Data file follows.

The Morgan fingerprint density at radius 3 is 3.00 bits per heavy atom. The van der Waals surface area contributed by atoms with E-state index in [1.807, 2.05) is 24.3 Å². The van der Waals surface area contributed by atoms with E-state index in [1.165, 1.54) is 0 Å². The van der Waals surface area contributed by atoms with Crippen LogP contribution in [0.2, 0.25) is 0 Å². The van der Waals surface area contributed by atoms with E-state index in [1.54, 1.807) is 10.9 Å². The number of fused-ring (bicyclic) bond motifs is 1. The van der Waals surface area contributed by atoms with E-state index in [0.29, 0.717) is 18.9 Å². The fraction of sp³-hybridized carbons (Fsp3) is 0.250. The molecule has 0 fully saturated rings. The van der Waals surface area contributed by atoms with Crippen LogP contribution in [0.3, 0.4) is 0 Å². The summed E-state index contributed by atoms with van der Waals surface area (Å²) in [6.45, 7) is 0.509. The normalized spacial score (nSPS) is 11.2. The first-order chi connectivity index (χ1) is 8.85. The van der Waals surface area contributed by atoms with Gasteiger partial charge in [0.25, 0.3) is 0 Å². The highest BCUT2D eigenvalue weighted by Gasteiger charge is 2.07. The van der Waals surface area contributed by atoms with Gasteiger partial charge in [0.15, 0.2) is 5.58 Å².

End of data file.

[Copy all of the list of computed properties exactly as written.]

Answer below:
The Morgan fingerprint density at radius 3 is 3.00 bits per heavy atom. The van der Waals surface area contributed by atoms with E-state index in [1.807, 2.05) is 24.3 Å². The van der Waals surface area contributed by atoms with E-state index in [1.165, 1.54) is 0 Å². The van der Waals surface area contributed by atoms with Crippen LogP contribution in [0.2, 0.25) is 0 Å². The van der Waals surface area contributed by atoms with E-state index in [1.54, 1.807) is 10.9 Å². The number of fused-ring (bicyclic) bond motifs is 1. The van der Waals surface area contributed by atoms with E-state index in [0.29, 0.717) is 18.9 Å². The fraction of sp³-hybridized carbons (Fsp3) is 0.250. The molecule has 0 fully saturated rings. The van der Waals surface area contributed by atoms with Crippen LogP contribution in [0.3, 0.4) is 0 Å². The summed E-state index contributed by atoms with van der Waals surface area (Å²) in [6.45, 7) is 0.509. The normalized spacial score (nSPS) is 11.2. The first-order chi connectivity index (χ1) is 8.85. The van der Waals surface area contributed by atoms with Gasteiger partial charge in [0.25, 0.3) is 0 Å². The highest BCUT2D eigenvalue weighted by Gasteiger charge is 2.07. The van der Waals surface area contributed by atoms with Gasteiger partial charge in [0.15, 0.2) is 5.58 Å².